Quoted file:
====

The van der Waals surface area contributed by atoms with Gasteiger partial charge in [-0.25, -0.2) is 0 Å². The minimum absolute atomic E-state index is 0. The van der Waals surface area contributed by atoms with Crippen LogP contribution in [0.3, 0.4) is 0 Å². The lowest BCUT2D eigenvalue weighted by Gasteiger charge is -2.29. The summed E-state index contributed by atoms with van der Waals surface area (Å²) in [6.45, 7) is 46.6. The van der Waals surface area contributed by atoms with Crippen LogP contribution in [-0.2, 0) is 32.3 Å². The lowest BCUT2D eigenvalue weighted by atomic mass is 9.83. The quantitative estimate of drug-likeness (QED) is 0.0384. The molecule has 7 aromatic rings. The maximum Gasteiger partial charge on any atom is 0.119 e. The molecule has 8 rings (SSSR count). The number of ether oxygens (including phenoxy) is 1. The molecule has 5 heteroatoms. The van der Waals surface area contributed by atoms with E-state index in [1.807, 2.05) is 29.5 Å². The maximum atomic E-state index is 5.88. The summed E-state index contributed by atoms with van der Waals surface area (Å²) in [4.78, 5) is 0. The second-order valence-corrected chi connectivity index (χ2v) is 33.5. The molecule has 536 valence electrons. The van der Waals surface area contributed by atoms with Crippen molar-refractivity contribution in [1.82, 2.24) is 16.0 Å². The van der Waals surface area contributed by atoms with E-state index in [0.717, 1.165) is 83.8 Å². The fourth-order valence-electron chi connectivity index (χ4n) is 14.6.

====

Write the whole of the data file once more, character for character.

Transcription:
The van der Waals surface area contributed by atoms with Gasteiger partial charge in [-0.25, -0.2) is 0 Å². The minimum absolute atomic E-state index is 0. The van der Waals surface area contributed by atoms with Crippen LogP contribution in [0.3, 0.4) is 0 Å². The lowest BCUT2D eigenvalue weighted by Gasteiger charge is -2.29. The summed E-state index contributed by atoms with van der Waals surface area (Å²) in [6.45, 7) is 46.6. The van der Waals surface area contributed by atoms with Crippen LogP contribution in [-0.2, 0) is 32.3 Å². The lowest BCUT2D eigenvalue weighted by atomic mass is 9.83. The quantitative estimate of drug-likeness (QED) is 0.0384. The molecule has 7 aromatic rings. The maximum Gasteiger partial charge on any atom is 0.119 e. The molecule has 8 rings (SSSR count). The number of ether oxygens (including phenoxy) is 1. The molecule has 5 heteroatoms. The van der Waals surface area contributed by atoms with E-state index in [1.807, 2.05) is 29.5 Å². The maximum atomic E-state index is 5.88. The summed E-state index contributed by atoms with van der Waals surface area (Å²) in [4.78, 5) is 0. The second-order valence-corrected chi connectivity index (χ2v) is 33.5. The molecule has 536 valence electrons. The van der Waals surface area contributed by atoms with Crippen molar-refractivity contribution in [1.82, 2.24) is 16.0 Å². The van der Waals surface area contributed by atoms with E-state index in [0.717, 1.165) is 83.8 Å². The fourth-order valence-electron chi connectivity index (χ4n) is 14.6.